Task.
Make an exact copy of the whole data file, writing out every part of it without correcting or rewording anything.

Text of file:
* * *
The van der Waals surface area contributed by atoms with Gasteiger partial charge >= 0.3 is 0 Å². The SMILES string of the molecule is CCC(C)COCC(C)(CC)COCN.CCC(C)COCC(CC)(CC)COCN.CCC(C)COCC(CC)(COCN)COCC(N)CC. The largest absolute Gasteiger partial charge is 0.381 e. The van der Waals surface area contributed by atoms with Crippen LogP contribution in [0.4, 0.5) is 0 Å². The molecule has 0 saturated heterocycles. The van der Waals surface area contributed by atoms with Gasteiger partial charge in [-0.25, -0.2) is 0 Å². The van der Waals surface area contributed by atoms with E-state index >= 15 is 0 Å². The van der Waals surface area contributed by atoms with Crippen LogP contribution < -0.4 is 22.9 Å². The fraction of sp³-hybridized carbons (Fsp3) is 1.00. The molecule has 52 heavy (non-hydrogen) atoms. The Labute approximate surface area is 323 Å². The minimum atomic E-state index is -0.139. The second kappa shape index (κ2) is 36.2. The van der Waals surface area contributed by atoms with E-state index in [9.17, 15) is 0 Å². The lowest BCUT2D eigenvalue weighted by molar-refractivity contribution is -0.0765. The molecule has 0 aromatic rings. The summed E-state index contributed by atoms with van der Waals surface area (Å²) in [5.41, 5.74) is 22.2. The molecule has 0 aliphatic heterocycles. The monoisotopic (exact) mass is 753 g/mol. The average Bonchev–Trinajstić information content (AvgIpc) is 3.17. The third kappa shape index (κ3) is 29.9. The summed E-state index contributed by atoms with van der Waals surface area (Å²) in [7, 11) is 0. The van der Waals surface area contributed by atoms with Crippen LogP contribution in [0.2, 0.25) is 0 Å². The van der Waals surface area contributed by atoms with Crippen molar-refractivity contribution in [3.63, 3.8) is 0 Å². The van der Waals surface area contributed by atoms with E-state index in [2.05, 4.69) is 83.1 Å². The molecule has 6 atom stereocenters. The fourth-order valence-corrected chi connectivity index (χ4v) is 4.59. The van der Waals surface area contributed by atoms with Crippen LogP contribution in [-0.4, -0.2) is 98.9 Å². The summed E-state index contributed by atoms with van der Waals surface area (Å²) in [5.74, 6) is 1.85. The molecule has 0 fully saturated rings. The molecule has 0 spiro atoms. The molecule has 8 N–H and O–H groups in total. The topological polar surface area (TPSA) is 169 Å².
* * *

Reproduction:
The van der Waals surface area contributed by atoms with Gasteiger partial charge >= 0.3 is 0 Å². The SMILES string of the molecule is CCC(C)COCC(C)(CC)COCN.CCC(C)COCC(CC)(CC)COCN.CCC(C)COCC(CC)(COCN)COCC(N)CC. The largest absolute Gasteiger partial charge is 0.381 e. The van der Waals surface area contributed by atoms with Crippen LogP contribution in [0.4, 0.5) is 0 Å². The molecule has 0 saturated heterocycles. The van der Waals surface area contributed by atoms with Gasteiger partial charge in [-0.25, -0.2) is 0 Å². The van der Waals surface area contributed by atoms with E-state index >= 15 is 0 Å². The van der Waals surface area contributed by atoms with Crippen LogP contribution < -0.4 is 22.9 Å². The fraction of sp³-hybridized carbons (Fsp3) is 1.00. The molecule has 52 heavy (non-hydrogen) atoms. The Labute approximate surface area is 323 Å². The minimum atomic E-state index is -0.139. The second kappa shape index (κ2) is 36.2. The van der Waals surface area contributed by atoms with E-state index in [9.17, 15) is 0 Å². The lowest BCUT2D eigenvalue weighted by molar-refractivity contribution is -0.0765. The molecule has 0 aromatic rings. The summed E-state index contributed by atoms with van der Waals surface area (Å²) in [5.41, 5.74) is 22.2. The molecule has 0 aliphatic heterocycles. The monoisotopic (exact) mass is 753 g/mol. The average Bonchev–Trinajstić information content (AvgIpc) is 3.17. The third kappa shape index (κ3) is 29.9. The summed E-state index contributed by atoms with van der Waals surface area (Å²) in [7, 11) is 0. The van der Waals surface area contributed by atoms with Crippen LogP contribution in [0.2, 0.25) is 0 Å². The van der Waals surface area contributed by atoms with Crippen molar-refractivity contribution in [3.63, 3.8) is 0 Å². The van der Waals surface area contributed by atoms with E-state index in [2.05, 4.69) is 83.1 Å². The molecule has 6 atom stereocenters. The fourth-order valence-corrected chi connectivity index (χ4v) is 4.59. The van der Waals surface area contributed by atoms with Crippen LogP contribution in [-0.4, -0.2) is 98.9 Å². The summed E-state index contributed by atoms with van der Waals surface area (Å²) in [5.74, 6) is 1.85. The molecule has 0 fully saturated rings. The molecule has 0 spiro atoms. The molecule has 8 N–H and O–H groups in total. The topological polar surface area (TPSA) is 169 Å².